(Source John McDermott The Post and Courier, Charleston, S.C. (MCT) — The banking business has changed plenty over the past 25 years, between busts and booms, prosperity and peril, recessions and recoveries.
Less so at the southeast corner of Meeting and Wentworth streets in downtown Charleston.
Once the site of a carriage factory and other businesses, it’s now the home of the Bank of South Carolina, which opened its doors on this day in 1987. It also offers a glimpse into the not-so-distant past, to an era before transactions and profit chasing trumped personal service and sound lending practices.
The boss’ office offers a clue. Rather than sequestering himself upstairs, CEO Hugh C. Lane Jr. spends his workdays in a glassy storefront space right next to the main entrance. Out in the lobby, transactions large and small are handled at neatly appointed desks.
“We don’t have tellers,” Lane said.
The old-school approach isn’t surprising. Lane, 64, is a Charleston native and fourth-generation banker whose grandfather established Citizens and Southern Bank in Georgia in 1903 and whose father was president and later chairman of Citizens and Southern National Bank of South Carolina.
Lane himself was a rising executive at “CandS” until hitting a career crossroads in the mid-1980s. He felt he’d have to uproot his family and move to a bigger financial market such as Atlanta to fulfill his professional ambitions.
“But all my interests were in Charleston,” he said.
Lane made local headlines when he left the regional bank in 1986, stating his intentions to start a small community lender that would cater to local professionals, business owners and individuals seeking knockdown service.
He led a group of 21 organizers who raised $10.6 million in seed money. The tiny startup pulled in almost $7 million in deposits the day it opened its Meeting Street office.
The Bank of South Carolina has weathered Hurricane Hugo, the Navy base shutdown, and, more recently, the brutal, lingering recession that began in late 2007. It has branched out to the suburbs of Summerville, Mount Pleasant and West Ashley. It has accumulated assets of $343 million.
Through it all, the lender has consistently racked up annual profits every year since it was formed.
Lane, who is the single-largest shareholder with a roughly 12 percent equity stake, rattles off the numbers. The bank has earned about $43 million in net income and returned about $22 million to its investors in the form of dividends over the past quarter-century. While the Nasdaq-listed stock is thinly traded, the original shares that launched the business are now valued at about $32 million, he said.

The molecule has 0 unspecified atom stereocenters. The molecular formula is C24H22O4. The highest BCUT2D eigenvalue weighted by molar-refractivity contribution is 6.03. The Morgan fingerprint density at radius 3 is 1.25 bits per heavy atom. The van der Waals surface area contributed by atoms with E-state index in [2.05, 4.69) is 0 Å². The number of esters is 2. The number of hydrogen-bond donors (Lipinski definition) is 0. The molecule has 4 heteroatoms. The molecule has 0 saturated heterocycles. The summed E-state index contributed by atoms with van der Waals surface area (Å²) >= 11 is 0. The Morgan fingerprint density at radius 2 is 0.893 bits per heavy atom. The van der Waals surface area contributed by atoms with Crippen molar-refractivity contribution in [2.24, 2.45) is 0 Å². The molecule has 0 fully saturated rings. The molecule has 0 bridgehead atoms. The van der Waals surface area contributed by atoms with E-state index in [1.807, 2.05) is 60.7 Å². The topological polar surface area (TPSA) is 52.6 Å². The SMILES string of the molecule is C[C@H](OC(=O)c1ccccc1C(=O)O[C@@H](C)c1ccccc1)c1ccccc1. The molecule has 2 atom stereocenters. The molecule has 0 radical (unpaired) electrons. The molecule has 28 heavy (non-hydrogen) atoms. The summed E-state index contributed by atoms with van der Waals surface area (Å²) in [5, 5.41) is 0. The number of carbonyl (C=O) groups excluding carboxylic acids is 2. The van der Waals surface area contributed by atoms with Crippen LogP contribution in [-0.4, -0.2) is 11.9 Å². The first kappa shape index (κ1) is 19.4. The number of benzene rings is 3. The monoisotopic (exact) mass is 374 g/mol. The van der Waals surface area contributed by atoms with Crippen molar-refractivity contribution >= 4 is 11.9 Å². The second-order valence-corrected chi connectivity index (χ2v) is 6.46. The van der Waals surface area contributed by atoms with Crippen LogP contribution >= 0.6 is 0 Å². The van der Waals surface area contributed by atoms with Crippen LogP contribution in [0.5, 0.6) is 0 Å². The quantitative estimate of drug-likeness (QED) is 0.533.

“I don’t think that’s too bad,” Lane said Thursday.
The bank makes no apologies for staying small and true to its original game plan.
“In almost any business, you’re either a niche business or a franchise business,” Lane said. “We stayed a niche business.”
That button-downed strategy paid off during the latest economic downturn. Unlike many of its peers, the Bank of South Carolina didn’t partake in the lending free-for-all that helped pump up the housing bubble.
It steered clear of the temptations of subprime mortgages and other profitable but ultimately destructive financial products, focusing instead on whether its borrowers were actually creditworthy, Lane said.
“We stuck to our game,” he said.
The company’s financial discipline and strong balance sheet haven’t gone unnoticed. Each year, Kentucky-based Financial Management Consulting Group analyzes all of the pertinent numbers on every bank headquartered in the Palmetto State. The Bank of South Carolina came out as the best overall performer for 2011, the second time it achieved the study’s top ranking.
Looking ahead, Lane senses that the local economy finally bottomed out last year and is in the early stages of a slow but steady recovery. As for his own industry, he noted that many lenders are still struggling with a glut of bad loans and a severe lack of capital. He predicts South Carolina is likely to see a few more bank failures.
Looking back, Lane likes to go beyond the past 25 years to a connection with a corporate ancestor, if only in name.
Records show the original Bank of South Carolina, which operated in Charleston from 1801 to 1864, made a $37,000 loan to help reconstruct an Ansonborough carriage factory destroyed in the great fire of 1838. Some 174 years later, that building at 256 Meeting St. is now the headquarters of the “new” Bank of South Carolina.
Reach John P. McDermott at 937-5572.
©2012 The Post and Courier (Charleston, S.C.)
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